Thirteen musical episodessimultaneously stressing individual paths, duo rapport and trio interplaymake up New Brighton. Multi-reedist Domenic Landolf shows that he knows how to go out on a limb, creating challenging music, but he always balances the adventurous with the accessible. Stabilitywhether dealing with rhythm or melodyis the key factor here. One musician will often provide a stabilizing element that tethers the rest of the musicians to one another. These ideas don't always last for an entire pieceoften arriving after a minute or two or coming in and out of the musicbut they always help to provide steady ground to be built upon.
"Malstrom," which begins with some tom work from drummer Dejan Terzic, lives in an uncertain state until bassist Patrice Moret provides a firm bass/base line and then Terzic moves to a snare drum-based cadence. Likewise, zigzagging phrases are present at the top of the title track and the music only really gels when Terzic establishes a firmer groove. Once this happens, Landolf settles in and sounds terrific. When Landolf moves to fluteproviding some eerie three-note cells over vague ambience at the top of "Calling The Spirit"it's hard to know where things are going. Just when this one looks like it will float away, Moret is there again to lock things in.
While the above examples are an indication of the way Landolf's musical constructs are often held together, communication between musicians is what really keeps it interesting. The album-opening "Lehar" begins as a saxophone-centered piece with some glockenspiel work from Terzic and supportive bass work from Moret. As time goes on, bass and saxophone become more conversant and Terzic still remains in the background. Little by little, Terzic joins the conversation and becomes an equal partner andas a bonusMoret provides a terrific bass solo here. "W.E." is the most immediately impressive display of Landolf's abilities as a writer and saxophonist. His playing, whether working over Moret's instantly appealing bass line, moving in unison with Moret, or soloing, is hip as can be. Terzic's playing is equally pleasing but Landolf doesn't let it go there. After a couple minutes, the music starts to disintegrate...but then it comes back to life and continues its joyous journey.
As good as Landolf is on tenor saxophone, his bass clarinet work might be better. "Les Bouts Du Monde" is a beautiful display of musical intimacy between these three musicians and exceptional balance exists between bass and bass clarinet here. This is just one of many examples of the shared vision between Landolf, Moret and Terzic on New Brighton.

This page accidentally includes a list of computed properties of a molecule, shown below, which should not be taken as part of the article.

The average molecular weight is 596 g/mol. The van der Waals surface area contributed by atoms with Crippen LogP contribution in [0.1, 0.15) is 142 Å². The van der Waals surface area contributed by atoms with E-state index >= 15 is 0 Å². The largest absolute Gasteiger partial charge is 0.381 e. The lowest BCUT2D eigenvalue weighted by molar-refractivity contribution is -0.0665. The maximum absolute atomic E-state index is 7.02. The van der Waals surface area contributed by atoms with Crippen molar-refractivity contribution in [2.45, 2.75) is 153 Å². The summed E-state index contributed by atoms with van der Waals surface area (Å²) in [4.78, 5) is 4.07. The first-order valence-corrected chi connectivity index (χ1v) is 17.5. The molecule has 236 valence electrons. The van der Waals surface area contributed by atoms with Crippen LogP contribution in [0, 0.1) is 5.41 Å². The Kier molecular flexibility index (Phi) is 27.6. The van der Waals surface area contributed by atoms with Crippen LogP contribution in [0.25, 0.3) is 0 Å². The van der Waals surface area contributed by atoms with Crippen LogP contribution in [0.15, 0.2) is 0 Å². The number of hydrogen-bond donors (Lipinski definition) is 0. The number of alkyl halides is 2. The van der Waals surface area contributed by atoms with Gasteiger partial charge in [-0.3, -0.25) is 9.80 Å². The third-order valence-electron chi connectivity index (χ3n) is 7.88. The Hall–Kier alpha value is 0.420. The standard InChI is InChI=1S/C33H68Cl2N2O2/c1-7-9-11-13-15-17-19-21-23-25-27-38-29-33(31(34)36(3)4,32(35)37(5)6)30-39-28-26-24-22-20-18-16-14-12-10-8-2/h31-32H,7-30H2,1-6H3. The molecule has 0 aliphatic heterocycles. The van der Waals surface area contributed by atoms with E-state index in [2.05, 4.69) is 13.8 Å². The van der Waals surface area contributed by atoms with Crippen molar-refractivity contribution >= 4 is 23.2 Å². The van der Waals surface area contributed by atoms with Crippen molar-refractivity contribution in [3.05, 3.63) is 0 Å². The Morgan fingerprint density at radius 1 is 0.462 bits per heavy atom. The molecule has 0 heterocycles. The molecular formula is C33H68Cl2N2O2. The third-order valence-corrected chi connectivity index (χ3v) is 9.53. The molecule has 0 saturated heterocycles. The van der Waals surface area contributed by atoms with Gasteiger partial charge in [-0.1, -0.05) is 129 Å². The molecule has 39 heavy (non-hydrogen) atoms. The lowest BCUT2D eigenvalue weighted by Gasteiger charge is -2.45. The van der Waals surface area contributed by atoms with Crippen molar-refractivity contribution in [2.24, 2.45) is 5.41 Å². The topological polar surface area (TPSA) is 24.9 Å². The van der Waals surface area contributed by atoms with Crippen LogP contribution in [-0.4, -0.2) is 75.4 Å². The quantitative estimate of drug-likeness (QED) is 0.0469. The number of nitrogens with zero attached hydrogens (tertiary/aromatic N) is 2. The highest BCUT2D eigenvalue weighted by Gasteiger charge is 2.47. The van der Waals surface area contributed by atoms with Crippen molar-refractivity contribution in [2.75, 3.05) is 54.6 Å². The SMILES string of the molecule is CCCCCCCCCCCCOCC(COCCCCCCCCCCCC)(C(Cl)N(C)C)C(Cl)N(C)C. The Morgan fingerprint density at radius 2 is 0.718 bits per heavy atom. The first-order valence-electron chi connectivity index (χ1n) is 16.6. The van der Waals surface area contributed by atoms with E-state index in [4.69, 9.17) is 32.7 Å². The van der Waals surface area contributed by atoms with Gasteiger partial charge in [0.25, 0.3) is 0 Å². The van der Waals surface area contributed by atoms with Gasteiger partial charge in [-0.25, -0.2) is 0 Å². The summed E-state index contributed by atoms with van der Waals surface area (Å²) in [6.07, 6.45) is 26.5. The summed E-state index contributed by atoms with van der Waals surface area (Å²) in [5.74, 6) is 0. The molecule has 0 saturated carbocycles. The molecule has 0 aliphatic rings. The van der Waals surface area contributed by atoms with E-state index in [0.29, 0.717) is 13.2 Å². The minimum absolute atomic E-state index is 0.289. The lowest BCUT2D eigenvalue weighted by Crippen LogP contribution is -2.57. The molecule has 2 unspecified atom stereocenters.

Track Listing: Lehar; Storm Chaser; Les Bouts Du Monde; W.E.; Calling The Spirits; Cho Oyu; Enchanted Beans; Fjord; Kululeka; Malstrom; New Brighton; The Beatles Go East; My Old Flame.
I was first exposed to jazz circa 1973, when I met a fellow who ran Kappy's Record Store over near 10th Ave., on 42nd St. in NYC. We really clicked and when I told him I played piano and went to Music & Art HS, and had just started at City College of NY as a music major, he asked if I liked jazz...I said yes but I didn't know much about it, but that I did have sheet music for many popular 1920's through 1940's tunes by noted composers (Porter; Gershwins; Irving Berlin; Rodgers & Hammerstein/Hart; Jerome Kern; Lerner & Loewe; etc.) that my mother had sung beautifully starting in the 1940's including tons of famous show tunes, and I played many of those songs already
I was first exposed to jazz circa 1973, when I met a fellow who ran Kappy's Record Store over near 10th Ave., on 42nd St. in NYC. We really clicked and when I told him I played piano and went to Music & Art HS, and had just started at City College of NY as a music major, he asked if I liked jazz...I said yes but I didn't know much about it, but that I did have sheet music for many popular 1920's through 1940's tunes by noted composers (Porter; Gershwins; Irving Berlin; Rodgers & Hammerstein/Hart; Jerome Kern; Lerner & Loewe; etc.) that my mother had sung beautifully starting in the 1940's including tons of famous show tunes, and I played many of those songs already. SOOOO... he started me off LP's by Oscar Peterson, Art Tatum, Bud Powell, Errol Garner, Bill Evans, Monty Alexander, Charlie Byrd, and Dave Brubeck... does it get any better than that? ...No, it doesn't. I was hooked!!
I met and had a master class with the late music giant John Lewis, leader of the Modern Jazz Quartet! This was at CCNY in 1977. I was blessed! It was an incredible class... how could it have been anything else?!?!
The first jazz record I bought was...I bought numerous records from my friend at the record store, as mentioned above. He introduced me to nothing but music giants/legends! I think The Dave Brubeck Quartet, Greatest Hits, was actually the first one.
My advice to new listeners... study first--understand the rudiments--solfeggio, keys, scales, and basic chords. Read a book or take a class that includes the study of chord progressions, especially in jazz. It should ideally be a piano class so you can play multiple notes together. Have a good EAR or else it's not really worth it in my view...to become a musician, a good EAR for music is about as fundamental as breathing! Learn to read chord charts--i.e., lead sheets - wherein you play various voicings of the chords--major, minor, dominant 7th (alterations of these, you can learn over time - the basic chords are most important for starters), plus the melody, on the piano or keyboard. If you have to read the exact notes, then it's not the same as actually internalizing it & getting it all into your head. If you can do this, I think you're ready not only for listening to jazz, but understanding many concepts of it! Of course...anyone can listen to jazz... but I think it's so good to also have a grasp of it.